How to form a diminished chord

You can watch this lesson in the video below, or read at your ease under the video.

A diminished chord has -like a minor chord- a minor 3rd interval from the first note (the root) to the second note of the chord. The difference with minor chords lies within the 3rd chord note as we will see below. Like with minor chords and major chords, we can have diminished triads and diminished 7th chords.

If you want to hear sound samples of the different chords, please refer to the lesson ‘What is a chord? How do different chords sound?’.

Diminished triads

A diminished triad is made of the root, the minor 3rd and the flattened 5th. So, in the case of the C diminished triad, this would be:   C   Eb   Gb

Another example is the G diminished triad: G   Bb   Db

The notation for a diminished chord is (in this case C diminished):     C O or Cdim. And in the case of G diminished: G O or Gdim.

Half diminished chords

As with major and minor chords, we can add the 7th. When we add the minor 7th to a diminished triad, we get a half diminished chord. Let’s see how that works in the key of C. The C diminished triad is C   Eb   Gb. The minor 7th in the key of C is the Bb, so C half diminished is: C    Eb    Gb    Bb

The notation for the C half diminished chord is: CØ or Cm7b5.

CØ is a nice and short notation, but Cm7b5 actually shows better what’s going on in the chord:

  • The ‘m’ stands for minor, since we have a minor 3rd
  • The ‘7’ stands for the 7th in the chord, in this case a minor 7th
  • The ‘b5’ stands for the flattened 5th in the chord

The G half diminished chord is: G   Bb   Db   F

So we can write G half diminished as: GØ or as Gm7b5

A half diminished chord can also be considered as a minor chord (but a minor chord with a flattened 5th).

Diminished 7th chords

Perhaps you noticed that a diminished triad is made of 2 stacked minor 3rd intervals. Look at the C diminished triad: from the root (C) to the minor 3rd (Eb) is a minor 3rd interval and from Eb to Gb is also a minor 3rd interval. Well, why not adding another minor triad? So, let’s do that!

What is a minor 3rd up from Gb? A minor 3rd consists of 3 semitones and 3 semitones up takes us to A. The only problem is that the 3rd note in the Gb minor scale cannot be an A.  Ab is the 2nd note, so the 3rd note must be written with the letter ‘B’ (see the rules in the major scale lesson). The only way we can do that, is with a double flat: Bbb (which is of course the enharmonic equivalent of A).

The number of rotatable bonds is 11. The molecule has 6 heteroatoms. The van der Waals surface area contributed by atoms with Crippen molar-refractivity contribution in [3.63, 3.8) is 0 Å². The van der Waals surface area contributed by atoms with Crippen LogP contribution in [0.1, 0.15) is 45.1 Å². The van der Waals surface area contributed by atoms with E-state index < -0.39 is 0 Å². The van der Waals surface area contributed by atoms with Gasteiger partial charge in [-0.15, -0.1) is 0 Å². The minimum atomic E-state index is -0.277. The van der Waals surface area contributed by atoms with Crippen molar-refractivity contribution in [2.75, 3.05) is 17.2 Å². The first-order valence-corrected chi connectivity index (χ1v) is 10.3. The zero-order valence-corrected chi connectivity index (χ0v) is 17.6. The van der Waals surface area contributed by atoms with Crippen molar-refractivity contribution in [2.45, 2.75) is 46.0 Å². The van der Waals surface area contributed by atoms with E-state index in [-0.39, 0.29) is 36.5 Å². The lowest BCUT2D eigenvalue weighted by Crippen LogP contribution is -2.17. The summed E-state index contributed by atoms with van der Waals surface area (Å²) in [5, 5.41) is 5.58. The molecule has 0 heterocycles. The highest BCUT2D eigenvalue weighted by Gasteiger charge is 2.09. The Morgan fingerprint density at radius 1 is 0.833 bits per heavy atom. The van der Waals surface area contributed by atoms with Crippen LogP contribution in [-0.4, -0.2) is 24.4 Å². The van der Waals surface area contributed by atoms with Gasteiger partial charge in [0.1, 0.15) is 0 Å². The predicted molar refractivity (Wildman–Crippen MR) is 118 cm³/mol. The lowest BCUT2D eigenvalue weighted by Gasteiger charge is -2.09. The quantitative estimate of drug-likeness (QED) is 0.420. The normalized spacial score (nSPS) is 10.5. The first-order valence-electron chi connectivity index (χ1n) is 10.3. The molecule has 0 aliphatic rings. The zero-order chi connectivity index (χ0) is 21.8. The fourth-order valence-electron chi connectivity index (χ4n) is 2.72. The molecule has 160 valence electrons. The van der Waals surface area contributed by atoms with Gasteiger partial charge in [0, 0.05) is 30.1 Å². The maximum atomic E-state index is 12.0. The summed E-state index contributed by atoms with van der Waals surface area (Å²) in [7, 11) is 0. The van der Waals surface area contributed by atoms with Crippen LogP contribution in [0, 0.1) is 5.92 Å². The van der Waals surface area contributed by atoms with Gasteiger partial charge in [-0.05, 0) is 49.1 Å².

So, the C diminished chord is: C   Eb   Gb   Bbb

G diminished is a bit easier because it doesn’t contain any double flat: G   Bb   Db   Fb

The notation for diminished chords is as follows:

C diminished: C O7, Cdim7 or C O

G diminished: G O7, Gdim7 or G O

Even though diminished chords have a minor 3rd, they are, in contrast to half diminished chords, not considered as minor chords.

All the other diminished chords

Diminished 7th chords

And here comes the good news: there are only 3 different diminished 7th chords! Not 12, as was the case with minor and major chords (but this is only for diminished chords, not for half diminished chords since there are 12 different half diminished chords!). Only 3? Let me explain:

Look at the Eb diminished chord:

  • From Eb, up a minor 3rd to Gb
  • Then, from Gb, a minor 3rd up to Bbb
  • Finally, from Bbb, a minor 3rd up to Dbb (which is a C)

So, Eb diminished is: Eb   Gb   Bbb   Dbb (or C)

Compare this with the C diminished chord: C   Eb   Gb   Bbb

Even when not written totally the same (Dbb instead of C), the chords are exactly the same! And, indeed: a diminished chord of a note of the C diminished chord has the same notes as the C diminished chord itself. So this means that Cdim7, Ebdim7, Gbdim7 and Adim7 all are the same chord!

(Btw, notice that I wrote Adim instead of Bbbdim, because it would be a bit ridiculous to talk about the Bbbdim chord when we can simply say Adim.)

This enables us to finally make the table with the 3 different diminished chords:

Diminished chord: Chord notes:
C O7, Eb O7, Gb O7, A O7 C    Eb    Gb    A
Db O7, E O7, G O7, Bb O7 Db   E   G   Bb
D O7, F O7, Ab O7, B O7 D   F   Ab   B

Some remarks concerning this table:

  • Notice that the roots of the chords listed in the left column are the same as the notes of the diminished chords in the right column.
  • Instead of writing the correct notes for each individual diminished scale (like Bbb for Cdim), I wrote the easiest enharmonic equivalent (A instead of Bbb).
  • For the diminished chords with a black note root: I didn’t list the enharmonic equivalents, but you can find the notes of for example D# O7 at Eb O

Half diminished chords

Here’s the table with half diminished chords:

Half diminished chord: Chord notes:
CØ C   Eb   Gb   Bb
DØ D   F   Ab   C
EØ E   G   Bb   D
FØ F   Ab   Cb   Eb
GØ G   Bb   Db   F
AØ A   C   Eb   G
BØ B   D   F   A
DbØ / C#Ø Db   Fb   Abb   Cb  /  C#   E   G   B
EbØ / D#Ø Eb   Gb   Bbb   Db  /  D#   F#   A   C#
GbØ / F#Ø Gb   Bbb   Dbb   Fb  /  F#   A   C   E
AbØ / G#Ø Ab   Cb   Ebb   Gb  /  G#   B   D   F#
BbØ / A#Ø Bb   Db   Fb   Ab  /  A#   C#   E   G#

Please tell us what you think of this lesson about diminished chords by leaving a comment below.

Martin Cohen

Martin Cohen is a science and piano teacher. He is also a jazz musician and composer.

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